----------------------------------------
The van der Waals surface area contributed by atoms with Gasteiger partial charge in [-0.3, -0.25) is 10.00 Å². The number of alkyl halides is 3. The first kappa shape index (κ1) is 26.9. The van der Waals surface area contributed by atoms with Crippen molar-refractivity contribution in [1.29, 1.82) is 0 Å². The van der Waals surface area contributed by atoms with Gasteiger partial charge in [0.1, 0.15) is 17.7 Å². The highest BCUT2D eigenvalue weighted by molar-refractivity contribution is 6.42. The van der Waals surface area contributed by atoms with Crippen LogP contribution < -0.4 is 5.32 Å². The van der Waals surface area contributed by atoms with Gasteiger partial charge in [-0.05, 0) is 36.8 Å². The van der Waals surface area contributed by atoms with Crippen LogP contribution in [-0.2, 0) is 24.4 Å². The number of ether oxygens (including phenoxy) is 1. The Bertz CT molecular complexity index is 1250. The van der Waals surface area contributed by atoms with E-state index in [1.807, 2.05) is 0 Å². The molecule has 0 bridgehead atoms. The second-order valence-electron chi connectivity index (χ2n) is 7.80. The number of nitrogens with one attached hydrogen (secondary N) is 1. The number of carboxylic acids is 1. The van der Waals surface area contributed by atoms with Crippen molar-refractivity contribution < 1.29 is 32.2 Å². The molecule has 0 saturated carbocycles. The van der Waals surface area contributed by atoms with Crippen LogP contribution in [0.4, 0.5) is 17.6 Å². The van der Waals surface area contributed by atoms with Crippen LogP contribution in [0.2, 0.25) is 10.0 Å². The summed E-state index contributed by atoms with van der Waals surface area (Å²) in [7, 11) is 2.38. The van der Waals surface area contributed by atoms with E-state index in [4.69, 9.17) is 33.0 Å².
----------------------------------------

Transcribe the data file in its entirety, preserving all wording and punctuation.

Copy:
The van der Waals surface area contributed by atoms with Gasteiger partial charge in [-0.3, -0.25) is 10.00 Å². The number of alkyl halides is 3. The first kappa shape index (κ1) is 26.9. The van der Waals surface area contributed by atoms with Crippen molar-refractivity contribution in [1.29, 1.82) is 0 Å². The van der Waals surface area contributed by atoms with Gasteiger partial charge in [0.1, 0.15) is 17.7 Å². The highest BCUT2D eigenvalue weighted by molar-refractivity contribution is 6.42. The van der Waals surface area contributed by atoms with Crippen LogP contribution < -0.4 is 5.32 Å². The van der Waals surface area contributed by atoms with Gasteiger partial charge in [-0.05, 0) is 36.8 Å². The van der Waals surface area contributed by atoms with Crippen LogP contribution in [-0.2, 0) is 24.4 Å². The number of ether oxygens (including phenoxy) is 1. The Bertz CT molecular complexity index is 1250. The van der Waals surface area contributed by atoms with E-state index in [1.807, 2.05) is 0 Å². The molecule has 0 bridgehead atoms. The second-order valence-electron chi connectivity index (χ2n) is 7.80. The number of nitrogens with one attached hydrogen (secondary N) is 1. The number of carboxylic acids is 1. The van der Waals surface area contributed by atoms with Crippen molar-refractivity contribution < 1.29 is 32.2 Å². The molecule has 0 saturated carbocycles. The van der Waals surface area contributed by atoms with Crippen LogP contribution in [0.4, 0.5) is 17.6 Å². The van der Waals surface area contributed by atoms with Crippen LogP contribution in [0.2, 0.25) is 10.0 Å². The summed E-state index contributed by atoms with van der Waals surface area (Å²) in [7, 11) is 2.38. The van der Waals surface area contributed by atoms with E-state index in [4.69, 9.17) is 33.0 Å².